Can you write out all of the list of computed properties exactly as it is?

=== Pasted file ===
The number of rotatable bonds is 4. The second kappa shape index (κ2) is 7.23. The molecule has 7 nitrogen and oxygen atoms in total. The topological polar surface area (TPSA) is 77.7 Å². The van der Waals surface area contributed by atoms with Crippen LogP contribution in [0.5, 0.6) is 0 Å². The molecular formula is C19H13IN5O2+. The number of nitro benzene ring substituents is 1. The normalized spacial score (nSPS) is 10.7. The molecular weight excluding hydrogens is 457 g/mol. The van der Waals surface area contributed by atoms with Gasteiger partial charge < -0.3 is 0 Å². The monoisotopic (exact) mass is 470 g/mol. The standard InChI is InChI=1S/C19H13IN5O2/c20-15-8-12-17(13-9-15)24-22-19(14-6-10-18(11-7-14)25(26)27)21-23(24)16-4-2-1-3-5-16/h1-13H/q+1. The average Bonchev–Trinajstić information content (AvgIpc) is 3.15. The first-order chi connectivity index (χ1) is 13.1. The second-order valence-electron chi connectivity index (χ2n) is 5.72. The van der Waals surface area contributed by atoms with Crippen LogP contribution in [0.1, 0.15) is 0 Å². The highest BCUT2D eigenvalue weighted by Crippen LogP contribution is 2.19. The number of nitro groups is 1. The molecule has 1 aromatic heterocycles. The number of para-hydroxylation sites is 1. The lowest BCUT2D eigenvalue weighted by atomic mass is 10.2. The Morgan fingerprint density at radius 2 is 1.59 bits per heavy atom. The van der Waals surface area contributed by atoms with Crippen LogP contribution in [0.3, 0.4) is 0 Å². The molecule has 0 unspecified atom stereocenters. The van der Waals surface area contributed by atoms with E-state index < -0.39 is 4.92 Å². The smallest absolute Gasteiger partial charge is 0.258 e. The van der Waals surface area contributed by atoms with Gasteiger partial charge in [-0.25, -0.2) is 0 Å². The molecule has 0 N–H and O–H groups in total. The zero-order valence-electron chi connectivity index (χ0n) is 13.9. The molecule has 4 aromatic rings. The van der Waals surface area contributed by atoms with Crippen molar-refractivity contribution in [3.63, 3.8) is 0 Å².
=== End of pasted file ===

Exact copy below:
The number of rotatable bonds is 4. The second kappa shape index (κ2) is 7.23. The molecule has 7 nitrogen and oxygen atoms in total. The topological polar surface area (TPSA) is 77.7 Å². The van der Waals surface area contributed by atoms with Crippen LogP contribution in [0.5, 0.6) is 0 Å². The molecular formula is C19H13IN5O2+. The number of nitro benzene ring substituents is 1. The normalized spacial score (nSPS) is 10.7. The molecular weight excluding hydrogens is 457 g/mol. The van der Waals surface area contributed by atoms with Gasteiger partial charge < -0.3 is 0 Å². The monoisotopic (exact) mass is 470 g/mol. The standard InChI is InChI=1S/C19H13IN5O2/c20-15-8-12-17(13-9-15)24-22-19(14-6-10-18(11-7-14)25(26)27)21-23(24)16-4-2-1-3-5-16/h1-13H/q+1. The average Bonchev–Trinajstić information content (AvgIpc) is 3.15. The first-order chi connectivity index (χ1) is 13.1. The second-order valence-electron chi connectivity index (χ2n) is 5.72. The van der Waals surface area contributed by atoms with Crippen LogP contribution in [0.1, 0.15) is 0 Å². The highest BCUT2D eigenvalue weighted by Crippen LogP contribution is 2.19. The number of nitro groups is 1. The molecule has 1 aromatic heterocycles. The number of para-hydroxylation sites is 1. The lowest BCUT2D eigenvalue weighted by atomic mass is 10.2. The Morgan fingerprint density at radius 2 is 1.59 bits per heavy atom. The van der Waals surface area contributed by atoms with Crippen LogP contribution in [0.3, 0.4) is 0 Å². The molecule has 0 unspecified atom stereocenters. The van der Waals surface area contributed by atoms with E-state index < -0.39 is 4.92 Å². The smallest absolute Gasteiger partial charge is 0.258 e. The van der Waals surface area contributed by atoms with Gasteiger partial charge in [-0.25, -0.2) is 0 Å². The molecule has 0 N–H and O–H groups in total. The zero-order valence-electron chi connectivity index (χ0n) is 13.9. The molecule has 4 aromatic rings. The van der Waals surface area contributed by atoms with Crippen molar-refractivity contribution in [3.63, 3.8) is 0 Å².